Thursday, March 5, 2020

Joy V. Sheridan writes

The Cave of Apollo
Trembling with rage on the thimble point
of the mount, shock-headed Zeus
lifted his arms in gesticulations
far out at sea the gales turned
to tiny floats the boats of the fishermen
and the waves upon cornered shores
bounded with riders
who reared on horses of death
lightning, was bolted
and the blue heavens sundered
the crash and the crack roared
like a whale through a sea of perditions
the stars shot meteoric
their red tails gleaming
as the molten liquids moved
in measured calms
and Zeus shock-headed shook upon the crag
and down below the villages were blighted
with snow
and the packed ice rimmed their windowsills
and the old and young women
turned ashen as they supplicated
but the altars of Love were warm
untouched and from the cave
Apollo’s light radiated upon the waters
as he lay lightly in the arms of Love
No thought could penetrate
No bolt harm
No night dark shadow of Hecate
o’er spread the bed and the net

and stars in perfumed arcs
and flowering cones
as white roses embraced
rose in signs and shapes
and the flute which played lulled
the currents of air
as Aphrodite lay light and dreaming
with her long hair floating
in the winds
as she lay couched with Apollo’s love
and the shock of the seas she heard not
as her eyes drifted
in the dream of his palace
and the moons in her face
lit up with powder-blue stardust
Upon the crag
Zeus fought back the tears of rage
and mighty were the rivers
that swam down
and then as he looked
Swans by their thousands had risen
to the heavens
and Apollo had returned to his palace
and Zeus looked down
to the valleys and he saw a beauty
whom he deemed more enchanting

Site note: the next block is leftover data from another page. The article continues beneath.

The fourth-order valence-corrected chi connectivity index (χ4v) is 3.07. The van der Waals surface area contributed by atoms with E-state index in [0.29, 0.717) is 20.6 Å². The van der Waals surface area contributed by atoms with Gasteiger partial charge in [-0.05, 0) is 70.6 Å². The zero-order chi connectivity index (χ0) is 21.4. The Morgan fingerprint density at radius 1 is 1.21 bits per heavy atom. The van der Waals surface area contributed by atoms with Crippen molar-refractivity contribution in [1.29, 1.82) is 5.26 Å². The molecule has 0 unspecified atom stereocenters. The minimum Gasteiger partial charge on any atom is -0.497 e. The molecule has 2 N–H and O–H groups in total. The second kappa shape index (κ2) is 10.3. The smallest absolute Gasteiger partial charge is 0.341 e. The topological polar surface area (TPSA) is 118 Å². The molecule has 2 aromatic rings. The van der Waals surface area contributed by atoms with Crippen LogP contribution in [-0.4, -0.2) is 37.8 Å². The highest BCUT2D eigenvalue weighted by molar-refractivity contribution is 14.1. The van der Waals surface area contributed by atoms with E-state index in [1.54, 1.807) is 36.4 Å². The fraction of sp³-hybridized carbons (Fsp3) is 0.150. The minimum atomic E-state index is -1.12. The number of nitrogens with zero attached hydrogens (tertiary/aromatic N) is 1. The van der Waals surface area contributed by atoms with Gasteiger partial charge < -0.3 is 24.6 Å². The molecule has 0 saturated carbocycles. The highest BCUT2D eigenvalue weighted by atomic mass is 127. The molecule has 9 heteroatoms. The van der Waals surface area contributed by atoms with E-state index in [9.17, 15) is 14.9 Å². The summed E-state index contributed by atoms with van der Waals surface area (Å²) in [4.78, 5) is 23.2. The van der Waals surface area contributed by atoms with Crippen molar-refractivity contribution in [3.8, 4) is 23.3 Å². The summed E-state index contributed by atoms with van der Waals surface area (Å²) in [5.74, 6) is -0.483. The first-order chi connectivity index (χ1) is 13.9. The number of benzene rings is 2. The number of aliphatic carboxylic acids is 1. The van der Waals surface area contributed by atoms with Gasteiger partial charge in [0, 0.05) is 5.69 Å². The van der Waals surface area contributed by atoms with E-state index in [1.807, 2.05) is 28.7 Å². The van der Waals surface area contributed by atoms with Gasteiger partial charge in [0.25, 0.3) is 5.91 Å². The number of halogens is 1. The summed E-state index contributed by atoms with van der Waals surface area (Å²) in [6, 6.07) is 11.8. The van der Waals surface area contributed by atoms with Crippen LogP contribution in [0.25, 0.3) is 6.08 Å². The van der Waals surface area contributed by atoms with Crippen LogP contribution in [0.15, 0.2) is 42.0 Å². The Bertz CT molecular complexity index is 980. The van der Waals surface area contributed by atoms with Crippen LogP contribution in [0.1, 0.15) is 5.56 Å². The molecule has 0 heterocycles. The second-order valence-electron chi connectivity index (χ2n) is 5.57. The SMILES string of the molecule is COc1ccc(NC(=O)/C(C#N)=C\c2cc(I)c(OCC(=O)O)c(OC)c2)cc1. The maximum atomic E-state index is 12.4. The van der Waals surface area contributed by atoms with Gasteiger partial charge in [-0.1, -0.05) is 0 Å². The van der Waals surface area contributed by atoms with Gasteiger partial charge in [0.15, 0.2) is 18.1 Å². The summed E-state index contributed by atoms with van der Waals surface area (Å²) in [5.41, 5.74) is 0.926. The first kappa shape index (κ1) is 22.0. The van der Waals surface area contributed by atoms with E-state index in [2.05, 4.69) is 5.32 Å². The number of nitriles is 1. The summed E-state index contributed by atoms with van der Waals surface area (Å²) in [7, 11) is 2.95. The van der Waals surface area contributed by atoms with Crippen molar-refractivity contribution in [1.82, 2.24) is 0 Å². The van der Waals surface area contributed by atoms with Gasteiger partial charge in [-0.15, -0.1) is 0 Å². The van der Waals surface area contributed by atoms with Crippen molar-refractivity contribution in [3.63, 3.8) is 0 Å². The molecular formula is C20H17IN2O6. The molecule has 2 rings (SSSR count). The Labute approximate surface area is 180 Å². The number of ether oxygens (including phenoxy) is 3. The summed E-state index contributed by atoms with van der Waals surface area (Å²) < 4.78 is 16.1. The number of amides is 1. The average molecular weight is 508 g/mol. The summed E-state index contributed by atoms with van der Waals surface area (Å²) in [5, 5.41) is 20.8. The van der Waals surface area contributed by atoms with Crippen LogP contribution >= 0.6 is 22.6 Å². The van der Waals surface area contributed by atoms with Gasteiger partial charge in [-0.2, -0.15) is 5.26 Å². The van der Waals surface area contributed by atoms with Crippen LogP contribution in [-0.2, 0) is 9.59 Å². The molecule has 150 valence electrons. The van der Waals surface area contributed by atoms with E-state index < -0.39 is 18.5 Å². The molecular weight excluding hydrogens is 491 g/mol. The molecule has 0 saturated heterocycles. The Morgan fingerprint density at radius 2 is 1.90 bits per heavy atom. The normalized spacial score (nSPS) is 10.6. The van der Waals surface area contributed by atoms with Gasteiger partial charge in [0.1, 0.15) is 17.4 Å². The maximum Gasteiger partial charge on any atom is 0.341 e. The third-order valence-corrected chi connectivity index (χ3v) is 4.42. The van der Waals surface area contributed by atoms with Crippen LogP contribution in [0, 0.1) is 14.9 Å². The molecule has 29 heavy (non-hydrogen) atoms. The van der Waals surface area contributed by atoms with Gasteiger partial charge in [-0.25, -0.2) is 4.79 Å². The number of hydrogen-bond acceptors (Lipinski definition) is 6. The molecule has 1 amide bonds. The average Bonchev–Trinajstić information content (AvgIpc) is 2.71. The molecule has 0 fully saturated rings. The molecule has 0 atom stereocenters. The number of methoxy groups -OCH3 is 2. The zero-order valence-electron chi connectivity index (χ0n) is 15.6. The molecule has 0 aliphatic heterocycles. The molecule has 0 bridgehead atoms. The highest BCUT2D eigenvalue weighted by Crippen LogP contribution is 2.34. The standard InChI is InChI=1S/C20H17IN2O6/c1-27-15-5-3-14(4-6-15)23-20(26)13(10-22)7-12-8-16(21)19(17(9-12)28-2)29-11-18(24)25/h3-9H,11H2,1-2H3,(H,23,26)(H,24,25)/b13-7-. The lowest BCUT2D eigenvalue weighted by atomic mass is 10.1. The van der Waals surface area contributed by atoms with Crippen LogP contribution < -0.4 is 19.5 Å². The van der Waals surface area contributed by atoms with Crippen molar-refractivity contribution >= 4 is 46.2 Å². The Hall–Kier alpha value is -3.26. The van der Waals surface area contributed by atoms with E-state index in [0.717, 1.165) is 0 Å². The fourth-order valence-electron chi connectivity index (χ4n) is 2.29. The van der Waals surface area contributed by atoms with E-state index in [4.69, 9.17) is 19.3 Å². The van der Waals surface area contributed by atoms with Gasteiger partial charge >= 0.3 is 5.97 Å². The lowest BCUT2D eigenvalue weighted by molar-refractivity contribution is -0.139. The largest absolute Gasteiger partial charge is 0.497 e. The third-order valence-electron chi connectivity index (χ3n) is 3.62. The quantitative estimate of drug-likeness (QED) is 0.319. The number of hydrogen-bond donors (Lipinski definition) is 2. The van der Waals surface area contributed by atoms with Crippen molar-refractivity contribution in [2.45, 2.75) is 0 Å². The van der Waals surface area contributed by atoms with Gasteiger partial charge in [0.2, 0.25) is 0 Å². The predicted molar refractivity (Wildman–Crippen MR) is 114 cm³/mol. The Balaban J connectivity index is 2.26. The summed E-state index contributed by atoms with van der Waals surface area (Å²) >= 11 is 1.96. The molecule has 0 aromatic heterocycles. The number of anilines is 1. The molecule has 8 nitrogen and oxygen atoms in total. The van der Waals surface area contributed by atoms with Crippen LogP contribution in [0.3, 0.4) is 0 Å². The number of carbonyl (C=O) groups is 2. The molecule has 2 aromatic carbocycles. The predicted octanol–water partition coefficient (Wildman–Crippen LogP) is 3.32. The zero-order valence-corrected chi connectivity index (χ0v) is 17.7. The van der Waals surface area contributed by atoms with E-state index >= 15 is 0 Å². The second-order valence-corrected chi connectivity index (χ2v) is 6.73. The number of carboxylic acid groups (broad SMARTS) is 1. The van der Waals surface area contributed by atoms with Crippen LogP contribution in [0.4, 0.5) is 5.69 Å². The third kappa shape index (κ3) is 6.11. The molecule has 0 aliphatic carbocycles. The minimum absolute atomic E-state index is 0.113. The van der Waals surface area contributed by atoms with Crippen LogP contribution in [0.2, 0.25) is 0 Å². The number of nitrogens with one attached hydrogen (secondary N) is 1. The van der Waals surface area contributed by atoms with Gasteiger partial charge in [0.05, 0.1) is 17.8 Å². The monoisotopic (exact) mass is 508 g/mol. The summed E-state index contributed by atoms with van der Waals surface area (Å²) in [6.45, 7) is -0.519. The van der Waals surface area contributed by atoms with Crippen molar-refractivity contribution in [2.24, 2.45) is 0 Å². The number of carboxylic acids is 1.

than Aphrodite
and the swans swam ever upon his mind’s eye
And the maiden’s shape stayed with him
till he too swooned
and Leda journeyed on her way
not knowing about her
the cloud which enshrouded her
and far out at sea
Aphrodite swam with the seals
and she held the keys to Love
And Zeus recalled the swans
And Apollo the beauty of all things
And Aphrodite tied the keys of love
in her hair.

1 comment:

  1. Hecate was the daughter of Asteria (Leto's sister) and Perses the god of destruction. She was associated with crossroads, entrance-ways, light, magic, witchcraft, knowledge of herbs and poisonous plants, ghosts, necromancy, and sorcery. She held the keys to the underworld and Tartaros, the prison for the Titans and a dungeon of torment and suffering. She was worshiped in Athenian households as a protective goddess who bestowed prosperity and daily blessings on the family. In the 1st century Marcus Annaeus Lucanus described her as a "rotting goddess" with a "pallid decaying body" who had to wear a mask when she visited the gods in heaven. Later, neoplatonist philosophers assigned her some rulership over earth, sea, and sky, as well as a more universal role as Savior (Soteira), Mother of Angels, and the Cosmic World Soul. She was generally represented as three-formed.


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